The Automobile Club de France created the first « International Automobile, Cycling and sports exhibition »
Off to the Grand Palais !
Nearly 220 exhibitors gathered on 6,000 m2. The Show moved in what was to become the symbol of the Paris Motor Show during 60 years: the Grand Palais. Taken over by the manufacturers, the Show continued its development until 1914.
From the crisis to the war
During the Thirties, the crisis started to affect the Show. The number of exhibitors decreased and the pressure from foreign manufacturers strengthened. The Show didn’t take place from 1939 to 1945. Better days were longed for.
A roaring re-launch
The 1946 Paris Motor Show is the first post-war Show in Europe. The French people, craving for automobiles, rushed to the Grand Palais. Almost 810,000 attended in 10 days. Electric cars reappeared (they were already present in 1923.)
Records of attendance
The Show took place both at the Porte de Versailles and the Grand Palais. Records of attendance were repeatedly topped. New models were released one after the other and purchasing power increased. Manufacturers started to organise events during the Fifties.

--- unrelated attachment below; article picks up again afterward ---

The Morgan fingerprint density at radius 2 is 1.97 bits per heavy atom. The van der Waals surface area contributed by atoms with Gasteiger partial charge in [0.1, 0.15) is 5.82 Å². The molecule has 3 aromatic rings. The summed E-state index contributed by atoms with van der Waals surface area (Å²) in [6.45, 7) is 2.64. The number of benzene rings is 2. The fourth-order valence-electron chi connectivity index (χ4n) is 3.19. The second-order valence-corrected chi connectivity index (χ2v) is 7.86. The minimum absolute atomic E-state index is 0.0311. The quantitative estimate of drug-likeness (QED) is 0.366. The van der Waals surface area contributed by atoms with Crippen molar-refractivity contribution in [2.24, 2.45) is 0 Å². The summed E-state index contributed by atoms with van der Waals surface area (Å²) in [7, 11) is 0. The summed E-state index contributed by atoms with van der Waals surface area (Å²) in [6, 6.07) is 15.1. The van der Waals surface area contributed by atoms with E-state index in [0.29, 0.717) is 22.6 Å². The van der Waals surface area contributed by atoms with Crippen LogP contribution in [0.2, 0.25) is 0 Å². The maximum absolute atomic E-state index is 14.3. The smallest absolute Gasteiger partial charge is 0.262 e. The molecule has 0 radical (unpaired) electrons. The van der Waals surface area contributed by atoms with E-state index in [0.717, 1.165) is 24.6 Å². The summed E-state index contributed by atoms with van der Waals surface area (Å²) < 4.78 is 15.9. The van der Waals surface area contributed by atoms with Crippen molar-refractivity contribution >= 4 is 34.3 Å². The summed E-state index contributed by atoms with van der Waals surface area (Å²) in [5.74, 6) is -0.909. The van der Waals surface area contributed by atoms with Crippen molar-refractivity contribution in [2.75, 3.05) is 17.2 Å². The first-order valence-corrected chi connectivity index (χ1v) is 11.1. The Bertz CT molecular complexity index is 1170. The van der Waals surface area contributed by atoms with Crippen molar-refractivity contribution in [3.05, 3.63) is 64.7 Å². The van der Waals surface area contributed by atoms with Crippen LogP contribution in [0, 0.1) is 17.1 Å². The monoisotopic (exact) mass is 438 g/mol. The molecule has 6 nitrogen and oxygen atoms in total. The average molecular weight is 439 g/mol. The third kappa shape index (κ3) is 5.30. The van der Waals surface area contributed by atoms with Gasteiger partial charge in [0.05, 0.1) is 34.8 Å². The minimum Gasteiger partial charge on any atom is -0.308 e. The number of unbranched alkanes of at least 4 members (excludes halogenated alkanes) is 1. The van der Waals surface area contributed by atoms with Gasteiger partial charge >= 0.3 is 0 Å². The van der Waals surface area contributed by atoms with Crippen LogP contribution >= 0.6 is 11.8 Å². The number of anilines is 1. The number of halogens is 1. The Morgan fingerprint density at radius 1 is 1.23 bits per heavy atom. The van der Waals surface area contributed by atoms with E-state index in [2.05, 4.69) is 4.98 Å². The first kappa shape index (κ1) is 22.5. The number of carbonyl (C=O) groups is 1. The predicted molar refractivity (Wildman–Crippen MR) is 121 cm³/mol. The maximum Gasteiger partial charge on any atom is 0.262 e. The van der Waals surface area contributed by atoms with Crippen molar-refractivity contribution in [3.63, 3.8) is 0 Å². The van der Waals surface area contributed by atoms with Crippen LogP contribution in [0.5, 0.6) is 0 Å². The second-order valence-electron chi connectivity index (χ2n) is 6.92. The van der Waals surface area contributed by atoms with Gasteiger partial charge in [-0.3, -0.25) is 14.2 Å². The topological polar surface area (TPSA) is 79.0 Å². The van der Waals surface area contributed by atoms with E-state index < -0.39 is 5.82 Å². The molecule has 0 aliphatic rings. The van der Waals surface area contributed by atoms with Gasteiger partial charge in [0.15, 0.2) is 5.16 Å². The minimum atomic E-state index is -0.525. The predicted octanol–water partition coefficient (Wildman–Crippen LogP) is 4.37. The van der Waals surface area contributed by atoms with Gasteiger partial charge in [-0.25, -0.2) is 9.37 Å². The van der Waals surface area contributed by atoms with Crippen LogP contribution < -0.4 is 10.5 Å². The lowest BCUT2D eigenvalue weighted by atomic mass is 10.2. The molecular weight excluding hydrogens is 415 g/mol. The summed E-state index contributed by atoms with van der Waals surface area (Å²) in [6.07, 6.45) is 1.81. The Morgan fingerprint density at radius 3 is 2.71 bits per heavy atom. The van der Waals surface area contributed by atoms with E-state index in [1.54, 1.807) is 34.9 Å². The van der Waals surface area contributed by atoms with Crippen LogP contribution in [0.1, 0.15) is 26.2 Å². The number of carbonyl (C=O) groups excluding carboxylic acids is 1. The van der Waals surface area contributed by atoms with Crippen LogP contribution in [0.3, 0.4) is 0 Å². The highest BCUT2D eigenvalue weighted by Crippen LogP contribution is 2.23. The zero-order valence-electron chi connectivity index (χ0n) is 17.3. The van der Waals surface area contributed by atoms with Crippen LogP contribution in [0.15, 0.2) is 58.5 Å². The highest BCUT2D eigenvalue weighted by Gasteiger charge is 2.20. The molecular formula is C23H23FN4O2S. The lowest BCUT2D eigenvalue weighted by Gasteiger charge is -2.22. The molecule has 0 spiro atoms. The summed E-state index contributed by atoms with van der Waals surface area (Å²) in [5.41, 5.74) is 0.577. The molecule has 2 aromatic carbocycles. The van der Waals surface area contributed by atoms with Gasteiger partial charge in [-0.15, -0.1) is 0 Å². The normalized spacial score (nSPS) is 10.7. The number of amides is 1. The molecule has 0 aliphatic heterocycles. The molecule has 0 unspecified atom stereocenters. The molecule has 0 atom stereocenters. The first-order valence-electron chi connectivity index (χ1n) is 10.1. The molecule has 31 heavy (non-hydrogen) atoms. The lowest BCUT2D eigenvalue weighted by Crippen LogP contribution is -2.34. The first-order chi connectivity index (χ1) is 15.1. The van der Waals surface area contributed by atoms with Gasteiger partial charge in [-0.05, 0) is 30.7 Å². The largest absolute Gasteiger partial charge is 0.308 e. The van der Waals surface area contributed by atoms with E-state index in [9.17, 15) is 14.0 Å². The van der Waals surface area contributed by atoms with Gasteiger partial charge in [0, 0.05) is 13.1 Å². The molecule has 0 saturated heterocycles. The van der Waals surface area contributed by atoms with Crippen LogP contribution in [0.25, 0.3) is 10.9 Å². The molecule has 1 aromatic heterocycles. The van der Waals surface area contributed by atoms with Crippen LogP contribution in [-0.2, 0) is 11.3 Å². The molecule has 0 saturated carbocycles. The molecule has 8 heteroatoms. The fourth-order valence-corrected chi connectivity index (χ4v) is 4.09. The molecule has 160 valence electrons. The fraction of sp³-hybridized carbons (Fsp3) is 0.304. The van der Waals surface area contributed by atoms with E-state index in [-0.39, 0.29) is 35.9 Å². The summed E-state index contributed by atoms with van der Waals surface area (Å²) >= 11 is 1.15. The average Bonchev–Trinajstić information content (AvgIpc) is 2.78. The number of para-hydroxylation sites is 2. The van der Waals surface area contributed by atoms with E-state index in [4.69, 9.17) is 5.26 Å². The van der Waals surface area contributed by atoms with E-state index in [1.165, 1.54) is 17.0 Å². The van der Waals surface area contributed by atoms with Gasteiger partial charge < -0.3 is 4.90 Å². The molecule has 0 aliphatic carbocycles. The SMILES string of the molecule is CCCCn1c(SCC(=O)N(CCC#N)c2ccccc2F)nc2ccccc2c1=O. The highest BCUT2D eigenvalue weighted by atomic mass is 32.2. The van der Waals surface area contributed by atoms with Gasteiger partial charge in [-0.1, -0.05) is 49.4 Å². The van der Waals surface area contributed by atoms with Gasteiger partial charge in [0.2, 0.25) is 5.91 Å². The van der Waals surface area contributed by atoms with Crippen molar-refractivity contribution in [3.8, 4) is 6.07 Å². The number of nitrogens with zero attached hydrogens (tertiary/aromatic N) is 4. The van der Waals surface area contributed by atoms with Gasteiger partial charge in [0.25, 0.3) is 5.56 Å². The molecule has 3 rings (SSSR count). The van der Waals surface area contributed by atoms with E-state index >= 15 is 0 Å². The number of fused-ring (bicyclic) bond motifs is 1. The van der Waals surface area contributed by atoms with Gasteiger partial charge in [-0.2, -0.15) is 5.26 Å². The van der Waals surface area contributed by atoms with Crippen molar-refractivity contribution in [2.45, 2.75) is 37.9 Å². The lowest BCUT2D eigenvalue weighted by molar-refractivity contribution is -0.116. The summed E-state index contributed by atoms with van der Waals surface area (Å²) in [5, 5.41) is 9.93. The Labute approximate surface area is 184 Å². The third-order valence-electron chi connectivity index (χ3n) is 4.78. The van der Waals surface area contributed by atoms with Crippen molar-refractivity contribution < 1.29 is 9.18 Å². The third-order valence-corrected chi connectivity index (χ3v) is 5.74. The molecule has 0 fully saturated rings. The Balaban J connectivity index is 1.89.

Automobiles entered the « modern times » of industrial concentration. It was the first Show devoted to recreational automobile activities with the presentation of caravans.
Denise Colcombet became the first woman to sell cars on the Show.
The exhibition area at the Grand Palais reached 80,000 m2. Traffic jams around the Show became more and more disruptive. Attendance reached one million visitors for the first time.
A slower speed
New releases flourished, starting with the D2 19 Citroen. But the attendance rate was decreasing: manufacturers presented their new models outside of the Show. The Suez crisis, the war in Algeria and the Cold War also impacted public opinion.
Conquering the World
For the first time, a Japanese car was presented, the Prince Skyline, (the make would later become Nissan). This event confirmed the international influence of the Paris event.
General De Gaulle at the Paris Motor Show
The General imposed a new type of visit: with a small group, no general public, no orchestra. In 1962 the entire Show moved to the Porte de Versailles with a special themed exhibition: 50 Years of Grand Prix cars.
Under Pierre Peugeot’s chairmanship, a special retrospective exhibition was organised for the 100th anniversary of the Show. Louis Schweitzer has been watching over the Show since 2007.
Moving towards the Future
The Paris Motor Show accompanies the changes in automobiles: safety, new energies, the environment… Despite the fact that the automobile market has moved towards emerging countries, it is still the first Show in the World.